Téa Obreht’s fame was virtually assured even before publication of The Tiger’sWife, her first novel. Excerpts of the bookappearing in The New Yorker created a stir and earned her inclusion inthat magazine’s “20 Under 40” list of fiction writers. Now we finallyhave the book in its entirety.
Encapsulating The Tiger’sWife in a single phrase or sentence is impossible. This is a novel in nameonly, for it comprises an array of widely different tales held together by theflimsiest of conceits, that of the narrator recalling the eventful life andtimes of her late grandfather. The tales themselves prove individuallyluscious, though not without an unpleasant cumulative effect. It may strikesome as a cavil, but the plain truth is that The Tiger’s Wife, whilecertainly entertaining and of considerable literary merit, is too rich for itsown good: Obreht would have been well-advised toparcel out its constituent elements as stand-alone stories.
Narrated by a youngpediatrician named Natalia, the story takes place in an unnamed land clearlymodeled after the former Yugoslavia, where Obreht was born and spent her earlychildhood. In between her current project of inoculating disadvantaged orphansagainst disease—”The wails of children in distress are monstrouslycontagious: the moment one child strikes up, six more follow it”—Natalia’s thoughts drift to herrecently deceased grandfather, a prominent surgeon, and his adventuresome life.”Everything necessary to understand my grandfather,” she muses, “liesbetween two stories: the story of the tiger’s wife, and the story of thedeathless man. These stories run like secret rivers through all the otherstories in his life.”
And so begins the seriesof rollicking, meandering, and at times briefly intersecting tales making upthis novel, with Natalia alternating between recounting episodes from her grandfather’slife and others from hers, some of which also feature her grandfather. In abook brimming with arresting yet overly colorful characters, some tinged withspecks of magic realism, the tiger’s wife herself stands out both for hergravitas and her believability. A lonely deaf-mute married to an abusivebutcher in an isolated mountain village, she is given her derogatory monikerduring the Second World War. Her apparent affection for a tiger that hasescaped the zoo in the country’s bomb-flattened capital and now roams themountain forests prompts salacious and hostile gossip on the part of thevillagers, who eventually decide to kill the majestic creature. Natalia’sgrandfather, a child enamored of Kipling’s The Jungle Book anddetermined to protect the tiger from the frenzied villagers, forges a bond withthe battered but stoic and immensely dignified woman spurned by almost everyoneelse.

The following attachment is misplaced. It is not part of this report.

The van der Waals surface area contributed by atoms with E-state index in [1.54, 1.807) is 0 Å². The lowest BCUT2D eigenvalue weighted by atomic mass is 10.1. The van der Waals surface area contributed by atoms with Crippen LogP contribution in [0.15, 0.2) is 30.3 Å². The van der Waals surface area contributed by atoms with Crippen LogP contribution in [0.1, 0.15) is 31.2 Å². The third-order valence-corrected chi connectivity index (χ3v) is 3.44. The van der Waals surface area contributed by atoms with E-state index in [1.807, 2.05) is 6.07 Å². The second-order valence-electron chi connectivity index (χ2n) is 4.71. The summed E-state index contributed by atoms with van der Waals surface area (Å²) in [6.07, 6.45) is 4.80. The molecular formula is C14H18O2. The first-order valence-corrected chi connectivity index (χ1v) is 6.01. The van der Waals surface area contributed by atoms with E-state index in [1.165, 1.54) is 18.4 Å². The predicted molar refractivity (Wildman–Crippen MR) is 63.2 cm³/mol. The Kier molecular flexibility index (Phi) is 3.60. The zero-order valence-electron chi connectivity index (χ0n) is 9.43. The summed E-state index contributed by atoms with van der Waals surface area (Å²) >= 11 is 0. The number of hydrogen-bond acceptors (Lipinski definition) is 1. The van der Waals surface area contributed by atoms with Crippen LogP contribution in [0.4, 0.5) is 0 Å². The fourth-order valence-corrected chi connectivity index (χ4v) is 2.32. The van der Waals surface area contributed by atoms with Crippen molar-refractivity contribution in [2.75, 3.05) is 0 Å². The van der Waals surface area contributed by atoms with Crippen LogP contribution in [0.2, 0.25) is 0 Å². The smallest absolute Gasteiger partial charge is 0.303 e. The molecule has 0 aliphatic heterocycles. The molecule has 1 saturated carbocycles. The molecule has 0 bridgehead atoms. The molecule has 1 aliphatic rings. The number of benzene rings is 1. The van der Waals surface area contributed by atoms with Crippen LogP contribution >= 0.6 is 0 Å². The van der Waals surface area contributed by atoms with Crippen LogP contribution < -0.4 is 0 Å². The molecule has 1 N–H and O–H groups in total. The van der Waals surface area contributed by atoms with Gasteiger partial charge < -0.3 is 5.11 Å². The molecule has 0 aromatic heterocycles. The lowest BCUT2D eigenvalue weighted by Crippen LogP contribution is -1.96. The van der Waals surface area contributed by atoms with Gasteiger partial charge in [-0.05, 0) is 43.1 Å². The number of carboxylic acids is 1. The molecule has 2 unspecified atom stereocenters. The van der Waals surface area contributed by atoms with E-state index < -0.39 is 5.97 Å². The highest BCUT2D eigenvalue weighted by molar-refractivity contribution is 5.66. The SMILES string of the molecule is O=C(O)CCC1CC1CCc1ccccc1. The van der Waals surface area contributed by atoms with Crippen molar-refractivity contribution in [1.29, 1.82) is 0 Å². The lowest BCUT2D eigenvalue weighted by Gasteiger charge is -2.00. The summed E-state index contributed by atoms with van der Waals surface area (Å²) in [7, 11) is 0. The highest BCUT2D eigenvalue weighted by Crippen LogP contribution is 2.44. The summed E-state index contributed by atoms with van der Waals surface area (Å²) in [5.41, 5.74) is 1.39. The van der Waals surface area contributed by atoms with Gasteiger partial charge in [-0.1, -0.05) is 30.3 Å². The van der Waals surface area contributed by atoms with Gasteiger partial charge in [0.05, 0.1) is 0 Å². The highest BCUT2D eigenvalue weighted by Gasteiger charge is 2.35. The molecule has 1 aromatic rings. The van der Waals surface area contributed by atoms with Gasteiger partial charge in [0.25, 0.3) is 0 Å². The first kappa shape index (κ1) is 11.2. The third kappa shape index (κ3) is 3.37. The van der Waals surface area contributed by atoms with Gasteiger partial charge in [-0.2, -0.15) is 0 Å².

Obreht’s storytellingimpulse is so powerful that she cannot help devising extensive backgroundhistories for a host of secondary characters. These tangents distract attentionfrom the main narrative, but often prove intriguing and contain some of thebook’s most enduring images. In the later chapters devoted to the tiger’s wife,for example, Dariŝa the Bear entersthe picture. Before he became a renowned hunter and outstanding taxidermist,Dariŝa spent many nights of hischildhood practicing a crude form of the craft he would later master. Unable tosleep for fear death would pounce and claim his sickly older sister, Dariŝa tried to lure the Grim Reaper to the cellar,where he labored nightly to restore the appearance of dead cats and other smallanimals. “If he kept Death there,” figured Dariŝa, “kept it riveted and preoccupied, thoughtabout it while it shared the cellar with him, it would not wander the house.”
Natalia’s grandfather alsograpples with death, but in the form of a deathless man who crosses paths withhim at several points in his life. The encounters between the two arepredictably strange and surreal, though also surprisingly poignant, none moreso than a dinner in a deserted restaurant in a Muslim city called Sarobor aboutto be pummeled by enemy militia. Obreht is likely thinking of the agonizingSiege of Sarajevo, and Natalia’s grandfather, a Christian married to a Muslimfrom Sarobor, wonders if his time has finally come as he chats with thedeathless man over a plate of John Dory fish.
Death,of course, is precisely what the world associated with Yugoslavia in the 1990s,due to a series of brutal warsthat involved numerous massacres of civilians. In those sections of TheTiger’s Wife revolving around Natalia’s teens and early adulthood, when hercountry splits into several, Obreht memorably depicts the terror, absurdity,and tedium of war. Natalia emerges from these experiences a tough butcontemplative woman, and her observations on the nature of conflict areprofound:
When your fight haspurpose—to free you from something, to interfere on the behalf of aninnocent—it has a hope of finality. When the fight is about unraveling—when itis about your name, the places to which your blood is anchored, the attachmentof your name to some landmark or event—there is nothing but hate, and the long,slow progression of people who feed on it and are fed it, meticulously, by theones who come before them. Then the fight is endless, and comes in waves andwaves, but always retains its capacity to surprise those who hope against it.
If The Tiger’s Wiferepresents the literary exuberance of a young writer—Obreht is in hermid-twenties—the author’s future novels may well be more restrained, withoutlosing their luster. Indeed, based on what is on display here, it is difficultto imagine that Obreht will ever grow stingy when it comes to augmenting hercentral narrative with enchanting subplots and secondary storylines. And that’sfine: if Obreht narrows her focus and curtails her embellishments, herundeniable flair for storytelling could produce a magnificent novel. Untilthen, The Tiger’s Wife will seduce and confound, fascinate andexasperate.